Of all the Department of Energy's green loan debacles and there have been many, Fisker stands above even the Solyndra disaster for a combination of audacity and incompetence.
(For previous posts regarding Fisker, please go here)
To quickly recap: Fisker Automotive was to build electric hybrids cars and was approved for $529 million in loan guarantees (more than they requested) from the Department of Energy to do so. Originally, the two models of cars they were to build were going to be in the $50,000-$60,000 range. In short order, that price escalated upwards to the $110,000 range for it's high-end model thus going from hybrid to luxury hybrid.
The cars were to be assembled at a plant in Delaware as part of the justification for this massive loan was that it would create good paying green manufacturing jobs here in the U.S. The only problem was that the Delaware plant never produced a single car, rather the assembly operations had been relocated to... Finland.
If you were thinking that perhaps a stipulation of the loan would be that our tax dollars wouldn't go to pay the salaries of Paavo, Heikki and the rest of the boys over there, you and we are in the same company.
After falling drastically short of production and sales goals (last year, they sold only 900 out of the 48,000 market-wide plug-ins), the cars plagued by mechanical, electrical and software problems and the failure of A123 batteries (yet, another DOE green loan #fail) last year was a harbinger of doom for Fisker and its aptly-named luxury model "Karma".
And on Monday, there was even more bad news for the car company that has not produced a car since last August.
From the New York Times:
The all-but-closed company skipped a large loan payment that was due on Monday, leading the federal government to take the unusually aggressive step of seizing $21 million from the company's cash reserves to begin recouping the $192 million in taxpayer dollars spent on the company's flawed strategy.
Which means, of course, Fisker is still on the hook to U.S. taxpayers to the tune of $171 million.
The fall-out from this extends beyond merely financial as green technology and our wisdom of taxpayer subsidies for green technology takes a P.R. hit:
Some environmental activists worry about the potential ramifications of a Fisker bankruptcy.
"We can't get to where we need to be in electric vehicles without government help," said Dan Becker, head of the Safe Climate Campaign, an advocacy group in Washington.
Mr. Becker, good sir, if $192 million committed out of $529 million promised isn't considered "help", we scarcely know what is and Fisker still managed to bollox things up.
And if the Obama administration has committed tax-payer money to other, more established auto-manufacturers like Ford and Toyota for their EVs without such disastrous results what is the explanation for what happened with Fisker?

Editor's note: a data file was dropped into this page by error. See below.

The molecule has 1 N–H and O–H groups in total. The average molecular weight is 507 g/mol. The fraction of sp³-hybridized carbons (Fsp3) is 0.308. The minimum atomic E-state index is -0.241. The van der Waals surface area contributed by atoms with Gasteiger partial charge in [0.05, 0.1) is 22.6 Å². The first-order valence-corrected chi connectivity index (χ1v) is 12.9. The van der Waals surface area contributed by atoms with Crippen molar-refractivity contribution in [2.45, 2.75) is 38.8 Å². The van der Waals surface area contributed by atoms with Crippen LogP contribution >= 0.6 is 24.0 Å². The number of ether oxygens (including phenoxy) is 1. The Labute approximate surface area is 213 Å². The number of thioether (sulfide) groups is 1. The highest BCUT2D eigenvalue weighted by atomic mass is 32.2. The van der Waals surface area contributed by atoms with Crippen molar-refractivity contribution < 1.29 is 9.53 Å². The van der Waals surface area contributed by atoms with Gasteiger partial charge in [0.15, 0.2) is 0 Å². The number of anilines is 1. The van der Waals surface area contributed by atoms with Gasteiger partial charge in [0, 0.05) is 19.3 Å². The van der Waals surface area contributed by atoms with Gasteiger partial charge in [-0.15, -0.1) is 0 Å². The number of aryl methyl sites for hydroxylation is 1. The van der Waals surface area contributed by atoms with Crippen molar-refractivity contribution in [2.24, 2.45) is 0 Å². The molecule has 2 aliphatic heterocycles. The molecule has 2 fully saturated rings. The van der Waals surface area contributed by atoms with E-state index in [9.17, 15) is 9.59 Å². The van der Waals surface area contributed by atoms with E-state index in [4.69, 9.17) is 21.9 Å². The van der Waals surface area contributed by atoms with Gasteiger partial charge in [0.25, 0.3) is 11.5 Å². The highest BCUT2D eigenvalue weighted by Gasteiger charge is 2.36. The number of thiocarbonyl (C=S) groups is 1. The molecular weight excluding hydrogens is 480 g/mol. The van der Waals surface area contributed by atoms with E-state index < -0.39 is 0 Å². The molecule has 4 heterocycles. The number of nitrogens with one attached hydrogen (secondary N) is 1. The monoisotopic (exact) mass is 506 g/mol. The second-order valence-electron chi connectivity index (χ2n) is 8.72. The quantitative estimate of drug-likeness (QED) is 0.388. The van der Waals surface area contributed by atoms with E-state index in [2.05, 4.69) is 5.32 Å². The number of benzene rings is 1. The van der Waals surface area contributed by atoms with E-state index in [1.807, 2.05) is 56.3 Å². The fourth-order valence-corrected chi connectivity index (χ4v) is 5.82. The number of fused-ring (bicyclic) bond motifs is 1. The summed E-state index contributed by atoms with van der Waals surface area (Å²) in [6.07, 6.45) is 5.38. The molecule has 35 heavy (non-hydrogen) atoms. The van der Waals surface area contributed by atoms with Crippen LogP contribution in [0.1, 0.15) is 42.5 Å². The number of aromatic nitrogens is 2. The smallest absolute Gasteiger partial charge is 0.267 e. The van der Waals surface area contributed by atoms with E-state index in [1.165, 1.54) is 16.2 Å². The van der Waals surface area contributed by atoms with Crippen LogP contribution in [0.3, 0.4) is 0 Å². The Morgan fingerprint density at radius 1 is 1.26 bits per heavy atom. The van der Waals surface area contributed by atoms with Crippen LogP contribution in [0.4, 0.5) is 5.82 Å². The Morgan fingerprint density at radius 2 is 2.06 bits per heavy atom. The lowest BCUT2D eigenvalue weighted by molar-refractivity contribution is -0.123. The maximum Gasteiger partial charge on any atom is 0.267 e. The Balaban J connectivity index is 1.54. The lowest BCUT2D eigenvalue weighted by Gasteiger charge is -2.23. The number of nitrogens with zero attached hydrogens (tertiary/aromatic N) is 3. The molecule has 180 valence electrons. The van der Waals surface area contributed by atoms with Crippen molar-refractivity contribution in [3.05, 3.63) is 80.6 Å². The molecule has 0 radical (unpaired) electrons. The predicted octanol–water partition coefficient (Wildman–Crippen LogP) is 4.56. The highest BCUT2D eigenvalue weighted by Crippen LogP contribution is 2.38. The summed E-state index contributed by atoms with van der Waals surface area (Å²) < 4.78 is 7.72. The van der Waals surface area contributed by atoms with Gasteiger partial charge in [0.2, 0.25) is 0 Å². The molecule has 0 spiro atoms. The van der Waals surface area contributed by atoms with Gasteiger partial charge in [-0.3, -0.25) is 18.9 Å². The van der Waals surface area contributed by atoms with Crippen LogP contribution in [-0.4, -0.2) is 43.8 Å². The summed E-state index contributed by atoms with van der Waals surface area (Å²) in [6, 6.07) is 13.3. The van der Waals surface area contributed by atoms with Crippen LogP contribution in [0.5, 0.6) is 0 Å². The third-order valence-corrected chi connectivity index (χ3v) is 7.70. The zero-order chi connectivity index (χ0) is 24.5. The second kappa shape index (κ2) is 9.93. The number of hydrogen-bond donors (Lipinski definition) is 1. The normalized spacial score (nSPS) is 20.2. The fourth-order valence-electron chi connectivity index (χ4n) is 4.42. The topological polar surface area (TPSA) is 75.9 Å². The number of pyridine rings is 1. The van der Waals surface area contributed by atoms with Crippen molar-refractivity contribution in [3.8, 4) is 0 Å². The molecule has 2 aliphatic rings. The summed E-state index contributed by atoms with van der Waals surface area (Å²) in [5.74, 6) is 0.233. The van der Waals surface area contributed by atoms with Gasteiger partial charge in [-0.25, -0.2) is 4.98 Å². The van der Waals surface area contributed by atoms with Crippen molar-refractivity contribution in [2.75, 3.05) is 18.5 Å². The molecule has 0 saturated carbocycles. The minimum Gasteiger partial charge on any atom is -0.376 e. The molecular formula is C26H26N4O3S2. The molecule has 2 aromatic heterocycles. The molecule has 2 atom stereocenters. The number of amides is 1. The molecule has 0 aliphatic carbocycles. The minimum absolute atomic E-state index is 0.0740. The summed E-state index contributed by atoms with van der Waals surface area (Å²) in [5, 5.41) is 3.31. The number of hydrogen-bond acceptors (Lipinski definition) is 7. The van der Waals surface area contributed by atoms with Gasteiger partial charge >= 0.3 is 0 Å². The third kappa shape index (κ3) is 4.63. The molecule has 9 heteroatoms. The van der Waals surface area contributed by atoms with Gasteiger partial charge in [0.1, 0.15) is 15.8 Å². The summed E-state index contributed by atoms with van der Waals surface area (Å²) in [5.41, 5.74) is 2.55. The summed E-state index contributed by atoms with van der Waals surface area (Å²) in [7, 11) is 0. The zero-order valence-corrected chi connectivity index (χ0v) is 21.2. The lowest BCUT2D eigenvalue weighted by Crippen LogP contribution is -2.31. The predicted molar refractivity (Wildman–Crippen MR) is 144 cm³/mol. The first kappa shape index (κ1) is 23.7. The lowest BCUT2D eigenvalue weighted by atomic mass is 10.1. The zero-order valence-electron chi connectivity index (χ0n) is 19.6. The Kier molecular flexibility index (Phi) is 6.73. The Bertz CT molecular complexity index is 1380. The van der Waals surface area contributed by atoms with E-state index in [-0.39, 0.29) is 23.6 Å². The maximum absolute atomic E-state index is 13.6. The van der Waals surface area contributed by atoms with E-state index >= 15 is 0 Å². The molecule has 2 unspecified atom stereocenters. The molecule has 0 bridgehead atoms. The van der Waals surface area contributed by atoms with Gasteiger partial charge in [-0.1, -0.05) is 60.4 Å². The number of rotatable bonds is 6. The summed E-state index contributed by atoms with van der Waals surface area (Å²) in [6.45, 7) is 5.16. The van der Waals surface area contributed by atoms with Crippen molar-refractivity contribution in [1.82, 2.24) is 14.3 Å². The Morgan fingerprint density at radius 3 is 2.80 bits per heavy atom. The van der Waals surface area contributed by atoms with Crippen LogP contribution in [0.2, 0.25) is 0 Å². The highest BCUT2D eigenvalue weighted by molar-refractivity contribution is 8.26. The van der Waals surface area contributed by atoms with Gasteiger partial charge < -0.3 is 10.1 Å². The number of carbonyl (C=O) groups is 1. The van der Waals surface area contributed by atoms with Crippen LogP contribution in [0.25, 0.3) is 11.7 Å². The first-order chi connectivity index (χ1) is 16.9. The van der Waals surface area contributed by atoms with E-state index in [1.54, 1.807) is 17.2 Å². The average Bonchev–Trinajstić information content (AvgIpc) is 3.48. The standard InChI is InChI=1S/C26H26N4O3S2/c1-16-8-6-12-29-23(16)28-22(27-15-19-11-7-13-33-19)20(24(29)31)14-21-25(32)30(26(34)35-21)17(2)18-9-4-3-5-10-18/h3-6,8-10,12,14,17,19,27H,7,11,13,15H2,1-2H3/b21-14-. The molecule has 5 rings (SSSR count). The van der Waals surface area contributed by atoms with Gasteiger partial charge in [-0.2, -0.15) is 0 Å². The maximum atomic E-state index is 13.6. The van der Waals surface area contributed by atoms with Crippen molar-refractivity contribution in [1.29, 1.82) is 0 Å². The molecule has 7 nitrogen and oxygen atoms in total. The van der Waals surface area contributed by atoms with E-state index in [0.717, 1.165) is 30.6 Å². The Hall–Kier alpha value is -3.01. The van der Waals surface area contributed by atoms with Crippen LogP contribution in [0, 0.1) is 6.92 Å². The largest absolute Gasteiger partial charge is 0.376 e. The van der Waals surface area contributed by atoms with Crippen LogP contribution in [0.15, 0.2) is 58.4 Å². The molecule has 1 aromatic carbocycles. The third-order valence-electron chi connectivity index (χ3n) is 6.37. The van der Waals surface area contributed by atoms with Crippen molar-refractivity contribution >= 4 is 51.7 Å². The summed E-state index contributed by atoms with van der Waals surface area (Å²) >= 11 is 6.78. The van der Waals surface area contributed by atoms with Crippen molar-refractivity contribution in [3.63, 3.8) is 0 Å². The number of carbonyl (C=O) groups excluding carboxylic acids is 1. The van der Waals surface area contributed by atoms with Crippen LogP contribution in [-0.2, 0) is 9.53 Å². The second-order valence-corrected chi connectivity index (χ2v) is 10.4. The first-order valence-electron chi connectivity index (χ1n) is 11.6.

From CBS News:
The Obama administration was warned as early as 2010 that electric car maker Fisker Automotive Inc. was not meeting milestones set up for a half-billion dollar government loan, nearly a year before U.S. officials froze the financing after questions were raised about the company's statements, newly released documents show.
An Energy Department official said in a June 2010 email that Fisker's bid to draw on the federal loan may be jeopardized for failure to meet goals established by the Energy Department.
Fisker continued to receive money until June 2011, when the Energy Department halted further funding. The agency did so after Fisker presented new information that called into question whether key milestones - including launch of the company's signature, $100,000 Karma hybrid - had been achieved, according to a credit report prepared by the Energy Department.
The December 2011 credit report said "DOE staff asked questions about the delays" in the launch of the Karma "and received varied and incomplete explanations," leading to the suspension of the loan.
Recall that the Fisker loan was approved in mid-2009 so it only took a year for the warning flags to go up. One year.
If the warning flags were going up that early, it would suggest perhaps that exercising some due diligence at the front end would've revealed that the loan should not have been made in the first place. Just sayin'.
As it stands, and we are being polite, what this represents is a dereliction of duty by Team O in the stewardship of the taxpayers' scratch. There's really no other way to look at it and yet there will be no repercussions for this willful negligence.
Committing tax-payer money to not-yet-market-ready technology is a losing proposition and committing the same to a start-up using that same technology that can't find sufficient private backing is a guaranteed losing proposition.
Unfortunately, Team O won't learn this lesson. The pursuit of currently suspect green technology subsidized by your money is an article of faith embedded in their collectivist religion and for the smartest kids in the classroom picking winners and losers with respect to directing the economy and "creating" jobs is a divine rite not to be left to the whims of market realities. That we should be so fortunate to be blessed by their benevolence and wisdom.
* Perhaps the quintessential image of the Karma. Being towed off the track after breaking down shortly into Consumer Reports test drive of the car. On the bed of that truck, the Karma achieves the greenie dream of a zero emissions vehicle lumbering down the highway at 50 mph.